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Astrology, magic, and the symbology of both are often marked by intricate, spiralling interconnection—the mechanics of a soap opera in metaphysical-spiritual form. Symbols endlessly succeed into one another; recurrence is the necessary language of this ultimate circularity.
Betye Saar’s two-part career survey at Roberts and Tilton restlessly engages recurrence, and its physiological cousin, memory. Memory can be a gooey thing, relaxed by the repeated press of recall, grown faint over time, and smeared in gobs of difficult-to-place emotion nearly always. Saar, perhaps as a counterweight, often makes reference to navigation, particularly in the form of ships, and geographical globes—a surface without definitive, linear end (or beginning).
Navigation can be choppy: the faces of Standing in the Shadow of Love (2000) remain persistent, in their figuration, in part, on the regular peaks and valleys of an old washboard, as if stoically weathering a regular, distorting sequence of waves. Mojotech (1987), a large, mixed media piece, balances busier, tchotchke-filled sections against the painstaking intricacies of several circuitry boards, suggesting the necessity of something regular, and external, on which to map flux. As if we might map the coordinates of our own lives, and the cultural history they form—no matter its muddled, dark, and often painful character.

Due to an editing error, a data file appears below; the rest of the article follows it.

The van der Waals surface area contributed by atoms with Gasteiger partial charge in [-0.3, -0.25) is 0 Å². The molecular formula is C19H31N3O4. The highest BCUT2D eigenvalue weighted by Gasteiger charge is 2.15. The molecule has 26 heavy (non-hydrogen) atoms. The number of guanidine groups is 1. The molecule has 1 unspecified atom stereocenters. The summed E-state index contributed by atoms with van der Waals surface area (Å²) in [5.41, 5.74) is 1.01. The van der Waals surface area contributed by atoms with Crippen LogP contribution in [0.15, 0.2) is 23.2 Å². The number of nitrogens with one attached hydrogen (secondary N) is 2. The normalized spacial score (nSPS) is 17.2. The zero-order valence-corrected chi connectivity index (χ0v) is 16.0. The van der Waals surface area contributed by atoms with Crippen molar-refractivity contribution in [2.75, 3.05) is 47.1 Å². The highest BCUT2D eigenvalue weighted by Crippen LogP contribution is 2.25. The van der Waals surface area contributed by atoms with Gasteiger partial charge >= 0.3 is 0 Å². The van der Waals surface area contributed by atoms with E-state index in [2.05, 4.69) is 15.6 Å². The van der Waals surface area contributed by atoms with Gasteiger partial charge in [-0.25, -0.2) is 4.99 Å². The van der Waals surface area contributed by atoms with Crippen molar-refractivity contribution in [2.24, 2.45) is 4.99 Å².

In Dark Journey The Game of Destiny (2016), dominoes ring a halved, black-oceaned globe, on which perches a small ship under a long, totemic sculpture. Saar here collapses several themes: the urge to discovery fueling navigation of the seas, the transformation of seafaring in the service of industry, economy and labor, and cultural theft, all linked like one domino falling into another. Saar’s work can follow dream logic to esoteric fault, letting the rumble of meaning subside. But it’s navigatory impulse ultimately points to place, and the marring of it, hidden in the map which both buoys the activity of navigation, and forms in its wake.
Betye Saar: Blend and Black White run through December 17, 2016 at Roberts and Tilton (5801 Washington Boulevard, Culver City, CA 90232).